Walter Block is the Harold E. Wirth Eminent Scholar Endowed Chair in Economics at Loyola University, New Orleans, Louisiana 70118. He is also Adjunct Scholar at the Mises Institute and at the Hoover Institution. He has previously taught at the University of Central Arkansas, Holy Cross College, Baruch (C.U.N.Y.) and Rutgers Universities, and has worked in various research capacities for the Fraser Institute, the National Bureau of Economic Research, the Tax Foundation, , and magazine. Having earned his Ph.D. in economics from Columbia University, he has published numerous popular and scholarly articles on economics. An economic commentator on national television and radio, he lectures widely on public policy issues to university students, service, professional and religious organizations. He is the editor and the author of seven more (the most famous of which is ). He has served as editor for , , , , , and . He was converted to libertarianism by Nathaniel Branden and Ayn Rand, whom he first met when the latter lectured at Brooklyn College, where he was an undergraduate.
Peter J. Boettke is the Director of Graduate Studies (Ph.D. Program) and Deputy Director of the James M. Buchanan Center for Political Economy at George Mason University, Professor of Economics, George Mason University, MSN 3G4, Fairfax, VA 22030. He is the editor of .
Steven Horwitz is an Associate Dean of the First Year and Professor of Economics, St. Lawrence University in Canton, New York 13617. He is the author of two books, (Routledge, 2000) and (Westview, 1992). He has written extensively on Austrian economics, Hayekian political economy, monetary theory and history, and macroeconomics. His work has been published in professional journals such as , , . Horwitz currently serves as the book review editor of and is past president of the Society for the Development of Austrian Economics.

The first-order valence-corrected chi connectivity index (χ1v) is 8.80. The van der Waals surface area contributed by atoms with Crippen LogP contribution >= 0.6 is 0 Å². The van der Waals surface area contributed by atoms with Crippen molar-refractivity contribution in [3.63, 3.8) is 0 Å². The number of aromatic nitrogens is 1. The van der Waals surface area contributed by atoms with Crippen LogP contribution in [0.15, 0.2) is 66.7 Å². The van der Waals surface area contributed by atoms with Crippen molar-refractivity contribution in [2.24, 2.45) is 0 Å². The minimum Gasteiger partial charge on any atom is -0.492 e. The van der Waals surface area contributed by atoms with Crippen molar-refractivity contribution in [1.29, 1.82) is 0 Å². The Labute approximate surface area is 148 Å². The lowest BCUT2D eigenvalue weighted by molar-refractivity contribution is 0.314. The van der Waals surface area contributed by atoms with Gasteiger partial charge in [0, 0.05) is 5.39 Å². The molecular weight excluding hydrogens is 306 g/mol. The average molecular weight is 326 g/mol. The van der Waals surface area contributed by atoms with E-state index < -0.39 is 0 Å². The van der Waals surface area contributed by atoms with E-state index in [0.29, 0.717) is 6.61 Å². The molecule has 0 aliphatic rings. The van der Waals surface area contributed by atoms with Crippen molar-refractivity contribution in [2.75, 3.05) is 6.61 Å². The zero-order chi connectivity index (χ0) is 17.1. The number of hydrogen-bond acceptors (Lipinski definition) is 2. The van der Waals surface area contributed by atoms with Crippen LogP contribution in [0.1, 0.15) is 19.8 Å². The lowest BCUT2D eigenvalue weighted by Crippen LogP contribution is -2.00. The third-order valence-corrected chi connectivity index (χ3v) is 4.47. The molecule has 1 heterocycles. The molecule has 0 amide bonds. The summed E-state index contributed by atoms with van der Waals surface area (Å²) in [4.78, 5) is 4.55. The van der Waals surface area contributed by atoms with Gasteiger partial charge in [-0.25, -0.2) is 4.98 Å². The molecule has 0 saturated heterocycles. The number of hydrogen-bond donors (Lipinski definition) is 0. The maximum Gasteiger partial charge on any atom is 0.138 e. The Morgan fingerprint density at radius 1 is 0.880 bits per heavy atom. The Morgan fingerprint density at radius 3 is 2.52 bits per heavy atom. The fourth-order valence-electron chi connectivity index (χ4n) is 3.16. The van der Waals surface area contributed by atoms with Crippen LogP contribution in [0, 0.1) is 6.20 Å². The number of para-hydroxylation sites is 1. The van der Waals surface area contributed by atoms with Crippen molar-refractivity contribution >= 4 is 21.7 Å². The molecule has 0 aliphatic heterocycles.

RICHARD C. B. JOHNSSON
Candice E. Jackson, Esq., Jackson & Shoemaker, Inc., A Professional Law Corporation, 1411 Fifth Street, Suite 400, Santa Monica, California 90401, is an attorney in southern California. After serving as Litigation Counsel in the California office of Judicial Watch, Inc., she began her own law practice, Jackson & Shoemaker. She also co-authors articles with economist William L. Anderson critiquing the federal criminal justice system. Their articles have appeared in , magazine, and . Her forthcoming book from World Ahead Publishing, Inc. explores the connection between former President Clinton's leftist ideology and his rampant mistreatment of women (expected Spring 2005).
RODERICK T. LONG
Richard C. B. Johnsson earned his Ph.D. in economics 2003 from University of Uppsala, Sweden. His address is: Katarina Jagellonikas väg 14, SE-193 31 Sigtuna, Sweden. He has been published in top mainstream economics journals, while secretly pursuing his interest in political and economic freedom. He has been working as a researcher at The Ratio Institute, Stockholm, Sweden during 2003-2004 and is currently contemplating the historical evidence of extraterritorial constitutions, personal law, and panarchy as a freelance reader.
Roderick T. Long is an Associate Professor, Department of Philosophy, 6080 Haley Center, Auburn University, Auburn, Alabama 36849, A.B. Harvard 1985, Ph.D. Cornell 1992. He is the author of (The Objectivist Center, 2000) and (Routledge, 2006). He edits The Journal of Libertarian Studies ; runs a fledgling think tank, the Molinari Institute; blogs at Austro-Athenian Empire